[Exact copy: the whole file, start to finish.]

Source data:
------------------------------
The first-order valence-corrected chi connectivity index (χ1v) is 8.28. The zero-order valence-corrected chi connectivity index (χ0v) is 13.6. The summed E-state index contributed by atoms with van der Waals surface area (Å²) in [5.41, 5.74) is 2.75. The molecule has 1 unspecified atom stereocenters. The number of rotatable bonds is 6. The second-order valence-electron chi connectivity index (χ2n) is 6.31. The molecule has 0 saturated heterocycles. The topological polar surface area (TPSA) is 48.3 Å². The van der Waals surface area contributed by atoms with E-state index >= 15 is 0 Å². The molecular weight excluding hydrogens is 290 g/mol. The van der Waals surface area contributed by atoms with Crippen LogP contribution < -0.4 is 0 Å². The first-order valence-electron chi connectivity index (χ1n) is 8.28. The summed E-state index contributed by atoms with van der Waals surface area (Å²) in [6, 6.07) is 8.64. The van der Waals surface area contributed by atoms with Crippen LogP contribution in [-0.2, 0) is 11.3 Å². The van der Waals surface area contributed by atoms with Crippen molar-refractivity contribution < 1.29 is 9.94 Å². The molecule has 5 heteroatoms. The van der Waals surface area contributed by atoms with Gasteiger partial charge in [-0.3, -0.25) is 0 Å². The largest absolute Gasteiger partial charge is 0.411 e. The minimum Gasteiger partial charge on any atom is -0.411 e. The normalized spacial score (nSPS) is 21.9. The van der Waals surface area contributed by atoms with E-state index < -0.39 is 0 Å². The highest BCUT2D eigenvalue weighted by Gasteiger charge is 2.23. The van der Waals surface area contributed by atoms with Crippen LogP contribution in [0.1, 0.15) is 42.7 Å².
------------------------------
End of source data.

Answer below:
The first-order valence-corrected chi connectivity index (χ1v) is 8.28. The zero-order valence-corrected chi connectivity index (χ0v) is 13.6. The summed E-state index contributed by atoms with van der Waals surface area (Å²) in [5.41, 5.74) is 2.75. The molecule has 1 unspecified atom stereocenters. The number of rotatable bonds is 6. The second-order valence-electron chi connectivity index (χ2n) is 6.31. The molecule has 0 saturated heterocycles. The topological polar surface area (TPSA) is 48.3 Å². The van der Waals surface area contributed by atoms with E-state index >= 15 is 0 Å². The molecular weight excluding hydrogens is 290 g/mol. The van der Waals surface area contributed by atoms with Crippen LogP contribution < -0.4 is 0 Å². The first-order valence-electron chi connectivity index (χ1n) is 8.28. The summed E-state index contributed by atoms with van der Waals surface area (Å²) in [6, 6.07) is 8.64. The van der Waals surface area contributed by atoms with Crippen LogP contribution in [-0.2, 0) is 11.3 Å². The van der Waals surface area contributed by atoms with Crippen molar-refractivity contribution < 1.29 is 9.94 Å². The molecule has 5 heteroatoms. The van der Waals surface area contributed by atoms with Gasteiger partial charge in [-0.3, -0.25) is 0 Å². The largest absolute Gasteiger partial charge is 0.411 e. The minimum Gasteiger partial charge on any atom is -0.411 e. The normalized spacial score (nSPS) is 21.9. The van der Waals surface area contributed by atoms with E-state index < -0.39 is 0 Å². The highest BCUT2D eigenvalue weighted by Gasteiger charge is 2.23. The van der Waals surface area contributed by atoms with Crippen LogP contribution in [0.1, 0.15) is 42.7 Å².